The Biennale de Paris [soon to be replaced by EX.Paris – Ed.] has ceased to exist without reaching its 50th anniversary.
The younger generation never experienced its first splendors, when the Grand Palais in Paris hosted an ephemeral museum bursting with treasures recently brought out of private collections by gallery owners and antique dealers. The first edition in 1962 was inaugurated with great pomp by the then French Minister of Culture, André Malraux. Its gala dinner was a major social event. Aaron, Gismondi, Kraemer, Perrin, Rossi, Steinitz and Ségoura dominated the profession, with Ségoura serving on occasion as a justice of the peace.
The Biennial did not die a natural death, but rather a long and painful one. There were several factors of comorbidity. Unchallenged in its early days, it then found itself facing formidable competition from TEFAF Maastricht, which focused on effectiveness rather than ceremonial splendor (it remains to be seen how far its image will still be affected by the super-cluster it incubated early in the pandemic) and Frieze Masters in London. But it survived. However, the Biennale was long weakened by a typically French singularity: the intrigues that tore apart the National Syndicate of Antiques Dealers (SNA), to which it provided an abundant cash flow. The hatred fed by repeated assaults on the management team, plus the successive turnarounds in the majority and changes in the president, all made it chronically unstable.
Every year, the distribution of stands gave rise to recriminations, depending on the strategic position of each one in the circuit. The control of objects at the entrance regularly led to secretive dealings behind the scenes, with the experts being blamed.
When the fair expanded to include newcomers, there were complaints about the arrival of smaller dealers. When it drew back into itself, those excluded grumbled about the monopoly assumed by a handful of large Paris dealers. It also had to constantly adapt its organization to the dilapidated state of the Grand Palais, where restoration work was interrupted by the inconsistent approach of the Ministry of Culture.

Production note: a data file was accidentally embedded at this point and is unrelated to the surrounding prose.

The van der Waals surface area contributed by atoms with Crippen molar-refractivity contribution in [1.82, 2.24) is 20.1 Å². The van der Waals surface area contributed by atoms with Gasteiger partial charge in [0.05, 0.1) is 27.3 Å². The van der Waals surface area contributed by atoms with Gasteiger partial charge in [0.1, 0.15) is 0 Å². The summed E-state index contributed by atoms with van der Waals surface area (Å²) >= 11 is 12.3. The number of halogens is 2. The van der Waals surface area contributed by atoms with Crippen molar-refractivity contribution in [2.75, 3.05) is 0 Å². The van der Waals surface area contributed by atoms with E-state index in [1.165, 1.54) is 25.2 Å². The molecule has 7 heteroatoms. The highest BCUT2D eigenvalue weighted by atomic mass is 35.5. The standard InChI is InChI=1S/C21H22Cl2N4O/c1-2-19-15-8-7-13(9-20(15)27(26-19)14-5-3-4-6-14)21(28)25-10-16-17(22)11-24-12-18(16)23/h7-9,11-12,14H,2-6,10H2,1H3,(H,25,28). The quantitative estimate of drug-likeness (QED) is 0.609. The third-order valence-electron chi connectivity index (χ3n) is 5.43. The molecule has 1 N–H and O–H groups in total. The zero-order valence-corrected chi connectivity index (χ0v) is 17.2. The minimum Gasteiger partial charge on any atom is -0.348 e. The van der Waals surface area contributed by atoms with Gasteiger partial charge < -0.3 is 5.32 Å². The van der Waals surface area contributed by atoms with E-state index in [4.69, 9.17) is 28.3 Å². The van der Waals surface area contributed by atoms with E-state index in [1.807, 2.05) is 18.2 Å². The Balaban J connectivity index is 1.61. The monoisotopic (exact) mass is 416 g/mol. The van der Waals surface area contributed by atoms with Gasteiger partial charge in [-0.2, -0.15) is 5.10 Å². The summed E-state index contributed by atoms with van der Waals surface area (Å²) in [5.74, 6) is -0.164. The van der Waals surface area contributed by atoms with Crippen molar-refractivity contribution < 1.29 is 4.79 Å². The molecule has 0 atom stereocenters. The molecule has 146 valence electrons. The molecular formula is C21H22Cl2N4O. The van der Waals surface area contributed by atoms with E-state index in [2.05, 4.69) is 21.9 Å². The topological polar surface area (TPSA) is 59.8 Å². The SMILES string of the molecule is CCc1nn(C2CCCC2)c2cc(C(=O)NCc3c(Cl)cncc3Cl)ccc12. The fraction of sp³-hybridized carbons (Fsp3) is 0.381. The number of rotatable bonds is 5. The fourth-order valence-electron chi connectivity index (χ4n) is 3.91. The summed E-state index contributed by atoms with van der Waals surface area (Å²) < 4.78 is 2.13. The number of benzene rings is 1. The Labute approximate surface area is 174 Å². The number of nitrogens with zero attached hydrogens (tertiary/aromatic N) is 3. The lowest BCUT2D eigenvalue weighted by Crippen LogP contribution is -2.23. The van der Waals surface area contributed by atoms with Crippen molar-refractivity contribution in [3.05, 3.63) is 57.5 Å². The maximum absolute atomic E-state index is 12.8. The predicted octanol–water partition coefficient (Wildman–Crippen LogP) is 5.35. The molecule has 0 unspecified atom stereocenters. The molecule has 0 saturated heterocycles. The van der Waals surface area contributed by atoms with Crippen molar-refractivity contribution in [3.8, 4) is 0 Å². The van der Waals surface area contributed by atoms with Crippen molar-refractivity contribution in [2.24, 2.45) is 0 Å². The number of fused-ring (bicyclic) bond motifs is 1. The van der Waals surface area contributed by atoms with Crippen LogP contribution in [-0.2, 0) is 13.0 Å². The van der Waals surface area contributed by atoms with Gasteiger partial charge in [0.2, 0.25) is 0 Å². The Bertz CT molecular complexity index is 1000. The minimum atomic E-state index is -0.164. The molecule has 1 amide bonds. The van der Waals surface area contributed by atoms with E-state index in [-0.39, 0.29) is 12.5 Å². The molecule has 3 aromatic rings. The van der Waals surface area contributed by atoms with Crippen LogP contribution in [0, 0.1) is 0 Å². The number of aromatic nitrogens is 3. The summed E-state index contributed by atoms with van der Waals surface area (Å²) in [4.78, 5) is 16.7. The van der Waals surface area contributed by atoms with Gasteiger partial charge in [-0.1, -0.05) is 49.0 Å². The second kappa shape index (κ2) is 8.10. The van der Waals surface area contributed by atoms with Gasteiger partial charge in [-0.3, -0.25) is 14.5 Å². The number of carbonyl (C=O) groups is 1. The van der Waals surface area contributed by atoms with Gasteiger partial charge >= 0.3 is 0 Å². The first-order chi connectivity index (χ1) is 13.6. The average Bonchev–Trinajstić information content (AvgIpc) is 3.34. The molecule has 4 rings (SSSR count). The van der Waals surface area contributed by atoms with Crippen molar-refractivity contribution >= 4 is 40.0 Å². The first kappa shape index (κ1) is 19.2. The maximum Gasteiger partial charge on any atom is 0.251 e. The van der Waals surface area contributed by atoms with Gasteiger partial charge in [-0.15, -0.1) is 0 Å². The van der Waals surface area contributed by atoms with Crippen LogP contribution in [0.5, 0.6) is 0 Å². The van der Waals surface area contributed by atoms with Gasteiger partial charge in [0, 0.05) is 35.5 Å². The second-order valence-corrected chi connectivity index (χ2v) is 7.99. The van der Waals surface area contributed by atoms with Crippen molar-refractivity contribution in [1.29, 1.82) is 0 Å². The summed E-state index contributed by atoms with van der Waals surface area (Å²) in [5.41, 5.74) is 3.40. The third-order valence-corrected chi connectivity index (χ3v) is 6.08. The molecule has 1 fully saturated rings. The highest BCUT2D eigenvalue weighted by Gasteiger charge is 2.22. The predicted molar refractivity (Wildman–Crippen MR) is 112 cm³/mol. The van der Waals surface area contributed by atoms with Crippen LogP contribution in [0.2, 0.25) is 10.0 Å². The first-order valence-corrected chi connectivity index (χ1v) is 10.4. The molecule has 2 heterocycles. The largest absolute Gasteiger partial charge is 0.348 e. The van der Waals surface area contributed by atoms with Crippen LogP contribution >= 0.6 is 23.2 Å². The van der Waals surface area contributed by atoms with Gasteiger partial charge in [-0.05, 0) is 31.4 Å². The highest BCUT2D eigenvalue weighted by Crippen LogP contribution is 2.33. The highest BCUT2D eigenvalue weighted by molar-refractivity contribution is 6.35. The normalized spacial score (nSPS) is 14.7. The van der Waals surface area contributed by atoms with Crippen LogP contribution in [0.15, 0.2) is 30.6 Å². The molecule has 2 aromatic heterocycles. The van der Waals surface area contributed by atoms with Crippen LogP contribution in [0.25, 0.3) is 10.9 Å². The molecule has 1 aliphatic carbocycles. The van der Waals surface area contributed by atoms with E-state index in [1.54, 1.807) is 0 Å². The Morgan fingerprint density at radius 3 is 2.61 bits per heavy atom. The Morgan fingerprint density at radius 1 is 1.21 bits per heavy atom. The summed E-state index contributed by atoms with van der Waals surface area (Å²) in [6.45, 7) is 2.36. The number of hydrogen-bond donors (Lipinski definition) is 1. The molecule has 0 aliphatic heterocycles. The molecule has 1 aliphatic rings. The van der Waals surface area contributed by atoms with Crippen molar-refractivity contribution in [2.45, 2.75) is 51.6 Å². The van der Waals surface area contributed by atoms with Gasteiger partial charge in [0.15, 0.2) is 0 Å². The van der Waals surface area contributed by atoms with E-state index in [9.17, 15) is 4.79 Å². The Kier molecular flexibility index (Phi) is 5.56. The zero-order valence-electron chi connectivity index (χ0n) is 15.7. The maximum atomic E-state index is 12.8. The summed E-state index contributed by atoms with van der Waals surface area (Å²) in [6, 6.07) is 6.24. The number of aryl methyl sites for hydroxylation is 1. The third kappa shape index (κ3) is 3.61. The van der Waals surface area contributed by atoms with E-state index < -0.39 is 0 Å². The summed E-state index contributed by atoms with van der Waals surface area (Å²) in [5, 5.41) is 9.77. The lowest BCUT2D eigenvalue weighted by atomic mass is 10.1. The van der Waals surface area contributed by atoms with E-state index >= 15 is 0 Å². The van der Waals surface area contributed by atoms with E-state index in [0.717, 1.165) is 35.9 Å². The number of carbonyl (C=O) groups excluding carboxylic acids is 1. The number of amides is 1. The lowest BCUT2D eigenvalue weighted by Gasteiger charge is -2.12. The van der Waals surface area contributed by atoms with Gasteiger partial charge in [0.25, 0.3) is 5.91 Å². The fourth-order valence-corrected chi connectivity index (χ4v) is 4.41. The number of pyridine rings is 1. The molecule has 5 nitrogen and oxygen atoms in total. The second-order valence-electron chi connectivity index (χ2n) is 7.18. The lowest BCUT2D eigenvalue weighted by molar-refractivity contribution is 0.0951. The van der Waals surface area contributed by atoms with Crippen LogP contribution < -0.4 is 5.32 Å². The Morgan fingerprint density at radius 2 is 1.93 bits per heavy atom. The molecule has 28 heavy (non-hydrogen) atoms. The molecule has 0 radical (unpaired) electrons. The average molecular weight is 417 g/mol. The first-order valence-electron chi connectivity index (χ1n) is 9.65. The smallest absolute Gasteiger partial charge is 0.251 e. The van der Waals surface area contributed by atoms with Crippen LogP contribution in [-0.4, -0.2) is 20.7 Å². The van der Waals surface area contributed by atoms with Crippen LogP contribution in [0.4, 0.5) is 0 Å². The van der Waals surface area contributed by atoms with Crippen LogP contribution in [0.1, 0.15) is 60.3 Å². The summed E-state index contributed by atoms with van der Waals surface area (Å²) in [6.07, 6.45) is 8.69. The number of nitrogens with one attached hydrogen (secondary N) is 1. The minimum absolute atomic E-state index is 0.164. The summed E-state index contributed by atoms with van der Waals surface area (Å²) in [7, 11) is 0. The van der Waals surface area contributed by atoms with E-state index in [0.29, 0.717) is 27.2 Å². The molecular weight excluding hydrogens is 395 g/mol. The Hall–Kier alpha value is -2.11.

One time it invited the top jewelers, who revived a profile it could no longer maintain. Everyone howled in protest. Then it kicked them out, to general lamentation. On a third occasion, it tried to get them to return, but to no avail. For a long time, the introduction of the even annually was a highly controversial topic. For some, it trivialized an event whose rarity underlined its elitism; for others, it was crucial to adapt to an increasingly competitive environment. However, it still survived as best it could, with an endless flow of rumors and disputes on a par with the irredentist folklore of a Gallic village. The Covid-19 crisis probably sealed its fate, when it tried to make do with an online event with Christie's. It ended badly.
But symbolically, what really sounded the death knell of the Biennale was the scandal of the fake royal furniture. Neither the fair—nor the Paris market, in fact—has ever recovered from this disaster, which hit Aaron, Kraemer and Lupu hard, and led to a crisis of confidence. The leading international clients found themselves victims, along with the Palace of Versailles [to which six certified 18th century forgeries were sold for €2.7 M – Ed.]. The opprobrium precipitated a switch of taste from furniture and objets d'art from the Ancien Régime to 20th-century decorations, which in turn saw a flourishing crop of counterfeits. Both the innocent and the guilty are paying the price. Forgery has claimed victims like Knoedler and the Biennale, and will claim others if nothing is done to stop it.